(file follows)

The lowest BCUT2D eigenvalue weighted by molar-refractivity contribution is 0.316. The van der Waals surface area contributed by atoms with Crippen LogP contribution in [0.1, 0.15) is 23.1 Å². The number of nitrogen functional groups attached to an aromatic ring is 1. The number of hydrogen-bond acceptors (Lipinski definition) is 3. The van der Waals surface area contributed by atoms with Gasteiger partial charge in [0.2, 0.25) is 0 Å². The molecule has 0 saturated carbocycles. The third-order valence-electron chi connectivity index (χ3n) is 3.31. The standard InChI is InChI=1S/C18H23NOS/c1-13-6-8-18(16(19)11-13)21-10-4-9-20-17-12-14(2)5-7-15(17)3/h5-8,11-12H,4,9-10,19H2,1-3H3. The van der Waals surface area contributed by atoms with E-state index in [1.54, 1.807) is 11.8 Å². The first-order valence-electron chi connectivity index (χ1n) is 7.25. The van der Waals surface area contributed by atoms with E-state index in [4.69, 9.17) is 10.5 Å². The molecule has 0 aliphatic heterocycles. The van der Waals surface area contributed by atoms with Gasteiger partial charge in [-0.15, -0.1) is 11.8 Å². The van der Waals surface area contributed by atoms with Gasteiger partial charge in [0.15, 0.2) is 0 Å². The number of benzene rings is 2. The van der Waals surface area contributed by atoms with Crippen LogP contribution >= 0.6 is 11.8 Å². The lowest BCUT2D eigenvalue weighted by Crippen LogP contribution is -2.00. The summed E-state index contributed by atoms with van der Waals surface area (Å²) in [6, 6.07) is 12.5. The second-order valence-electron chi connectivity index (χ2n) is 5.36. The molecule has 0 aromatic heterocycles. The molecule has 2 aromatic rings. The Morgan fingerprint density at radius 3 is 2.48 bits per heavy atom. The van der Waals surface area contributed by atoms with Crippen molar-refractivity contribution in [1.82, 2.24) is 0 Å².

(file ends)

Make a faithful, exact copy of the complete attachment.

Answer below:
The lowest BCUT2D eigenvalue weighted by molar-refractivity contribution is 0.316. The van der Waals surface area contributed by atoms with Crippen LogP contribution in [0.1, 0.15) is 23.1 Å². The number of nitrogen functional groups attached to an aromatic ring is 1. The number of hydrogen-bond acceptors (Lipinski definition) is 3. The van der Waals surface area contributed by atoms with Gasteiger partial charge in [0.2, 0.25) is 0 Å². The molecule has 0 saturated carbocycles. The third-order valence-electron chi connectivity index (χ3n) is 3.31. The standard InChI is InChI=1S/C18H23NOS/c1-13-6-8-18(16(19)11-13)21-10-4-9-20-17-12-14(2)5-7-15(17)3/h5-8,11-12H,4,9-10,19H2,1-3H3. The van der Waals surface area contributed by atoms with E-state index in [1.54, 1.807) is 11.8 Å². The first-order valence-electron chi connectivity index (χ1n) is 7.25. The van der Waals surface area contributed by atoms with E-state index in [4.69, 9.17) is 10.5 Å². The molecule has 0 aliphatic heterocycles. The van der Waals surface area contributed by atoms with Gasteiger partial charge in [-0.15, -0.1) is 11.8 Å². The van der Waals surface area contributed by atoms with Gasteiger partial charge in [0.15, 0.2) is 0 Å². The number of benzene rings is 2. The van der Waals surface area contributed by atoms with Crippen LogP contribution >= 0.6 is 11.8 Å². The lowest BCUT2D eigenvalue weighted by Crippen LogP contribution is -2.00. The summed E-state index contributed by atoms with van der Waals surface area (Å²) in [6, 6.07) is 12.5. The second-order valence-electron chi connectivity index (χ2n) is 5.36. The molecule has 0 aromatic heterocycles. The molecule has 2 aromatic rings. The Morgan fingerprint density at radius 3 is 2.48 bits per heavy atom. The van der Waals surface area contributed by atoms with Crippen molar-refractivity contribution in [1.82, 2.24) is 0 Å².